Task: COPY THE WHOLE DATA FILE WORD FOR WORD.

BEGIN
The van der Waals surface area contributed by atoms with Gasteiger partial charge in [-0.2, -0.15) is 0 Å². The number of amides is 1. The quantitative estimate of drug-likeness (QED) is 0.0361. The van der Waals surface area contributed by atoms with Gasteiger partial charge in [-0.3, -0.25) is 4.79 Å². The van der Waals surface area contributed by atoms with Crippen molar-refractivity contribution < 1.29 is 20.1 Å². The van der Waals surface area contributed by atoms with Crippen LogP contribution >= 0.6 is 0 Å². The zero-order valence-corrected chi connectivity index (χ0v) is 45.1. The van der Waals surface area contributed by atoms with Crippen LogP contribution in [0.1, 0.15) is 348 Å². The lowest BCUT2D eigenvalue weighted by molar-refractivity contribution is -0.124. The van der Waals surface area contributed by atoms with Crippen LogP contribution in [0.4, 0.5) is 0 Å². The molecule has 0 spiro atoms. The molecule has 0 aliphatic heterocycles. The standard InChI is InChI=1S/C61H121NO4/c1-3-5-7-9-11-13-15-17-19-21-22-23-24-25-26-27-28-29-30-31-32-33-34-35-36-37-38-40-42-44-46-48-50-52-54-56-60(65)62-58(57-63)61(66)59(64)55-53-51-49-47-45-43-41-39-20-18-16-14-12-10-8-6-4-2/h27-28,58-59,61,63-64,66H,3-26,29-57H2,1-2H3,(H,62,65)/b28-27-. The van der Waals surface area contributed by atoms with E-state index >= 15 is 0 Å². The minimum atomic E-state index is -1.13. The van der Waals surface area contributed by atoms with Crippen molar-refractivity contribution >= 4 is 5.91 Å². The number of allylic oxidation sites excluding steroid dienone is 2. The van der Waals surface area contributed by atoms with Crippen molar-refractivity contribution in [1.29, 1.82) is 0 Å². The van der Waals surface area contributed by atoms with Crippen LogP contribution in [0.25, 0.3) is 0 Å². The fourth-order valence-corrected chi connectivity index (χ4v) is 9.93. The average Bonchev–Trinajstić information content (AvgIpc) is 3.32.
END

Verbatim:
The van der Waals surface area contributed by atoms with Gasteiger partial charge in [-0.2, -0.15) is 0 Å². The number of amides is 1. The quantitative estimate of drug-likeness (QED) is 0.0361. The van der Waals surface area contributed by atoms with Gasteiger partial charge in [-0.3, -0.25) is 4.79 Å². The van der Waals surface area contributed by atoms with Crippen molar-refractivity contribution < 1.29 is 20.1 Å². The van der Waals surface area contributed by atoms with Crippen LogP contribution >= 0.6 is 0 Å². The zero-order valence-corrected chi connectivity index (χ0v) is 45.1. The van der Waals surface area contributed by atoms with Crippen LogP contribution in [0.1, 0.15) is 348 Å². The lowest BCUT2D eigenvalue weighted by molar-refractivity contribution is -0.124. The van der Waals surface area contributed by atoms with Crippen LogP contribution in [0.4, 0.5) is 0 Å². The molecule has 0 spiro atoms. The molecule has 0 aliphatic heterocycles. The standard InChI is InChI=1S/C61H121NO4/c1-3-5-7-9-11-13-15-17-19-21-22-23-24-25-26-27-28-29-30-31-32-33-34-35-36-37-38-40-42-44-46-48-50-52-54-56-60(65)62-58(57-63)61(66)59(64)55-53-51-49-47-45-43-41-39-20-18-16-14-12-10-8-6-4-2/h27-28,58-59,61,63-64,66H,3-26,29-57H2,1-2H3,(H,62,65)/b28-27-. The van der Waals surface area contributed by atoms with E-state index >= 15 is 0 Å². The minimum atomic E-state index is -1.13. The van der Waals surface area contributed by atoms with Crippen molar-refractivity contribution >= 4 is 5.91 Å². The number of allylic oxidation sites excluding steroid dienone is 2. The van der Waals surface area contributed by atoms with Crippen molar-refractivity contribution in [1.29, 1.82) is 0 Å². The van der Waals surface area contributed by atoms with Crippen LogP contribution in [0.25, 0.3) is 0 Å². The fourth-order valence-corrected chi connectivity index (χ4v) is 9.93. The average Bonchev–Trinajstić information content (AvgIpc) is 3.32.